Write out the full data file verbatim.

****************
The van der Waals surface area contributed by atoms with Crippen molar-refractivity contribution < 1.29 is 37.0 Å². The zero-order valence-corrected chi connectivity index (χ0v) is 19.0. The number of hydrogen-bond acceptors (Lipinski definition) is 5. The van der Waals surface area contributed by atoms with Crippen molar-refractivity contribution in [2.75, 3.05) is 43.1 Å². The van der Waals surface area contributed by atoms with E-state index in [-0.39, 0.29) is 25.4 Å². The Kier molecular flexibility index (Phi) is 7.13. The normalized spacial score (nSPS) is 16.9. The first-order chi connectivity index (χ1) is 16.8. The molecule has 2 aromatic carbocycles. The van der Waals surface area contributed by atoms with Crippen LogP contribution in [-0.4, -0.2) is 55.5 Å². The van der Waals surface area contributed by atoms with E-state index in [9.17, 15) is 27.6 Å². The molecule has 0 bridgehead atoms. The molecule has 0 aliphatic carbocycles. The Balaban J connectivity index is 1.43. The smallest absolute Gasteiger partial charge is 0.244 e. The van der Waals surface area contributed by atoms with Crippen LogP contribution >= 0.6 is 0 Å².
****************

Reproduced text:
The van der Waals surface area contributed by atoms with Crippen molar-refractivity contribution < 1.29 is 37.0 Å². The zero-order valence-corrected chi connectivity index (χ0v) is 19.0. The number of hydrogen-bond acceptors (Lipinski definition) is 5. The van der Waals surface area contributed by atoms with Crippen molar-refractivity contribution in [2.75, 3.05) is 43.1 Å². The van der Waals surface area contributed by atoms with E-state index in [-0.39, 0.29) is 25.4 Å². The Kier molecular flexibility index (Phi) is 7.13. The normalized spacial score (nSPS) is 16.9. The first-order chi connectivity index (χ1) is 16.8. The molecule has 2 aromatic carbocycles. The van der Waals surface area contributed by atoms with Crippen LogP contribution in [-0.4, -0.2) is 55.5 Å². The van der Waals surface area contributed by atoms with E-state index in [9.17, 15) is 27.6 Å². The molecule has 0 bridgehead atoms. The molecule has 0 aliphatic carbocycles. The Balaban J connectivity index is 1.43. The smallest absolute Gasteiger partial charge is 0.244 e. The van der Waals surface area contributed by atoms with Crippen LogP contribution >= 0.6 is 0 Å².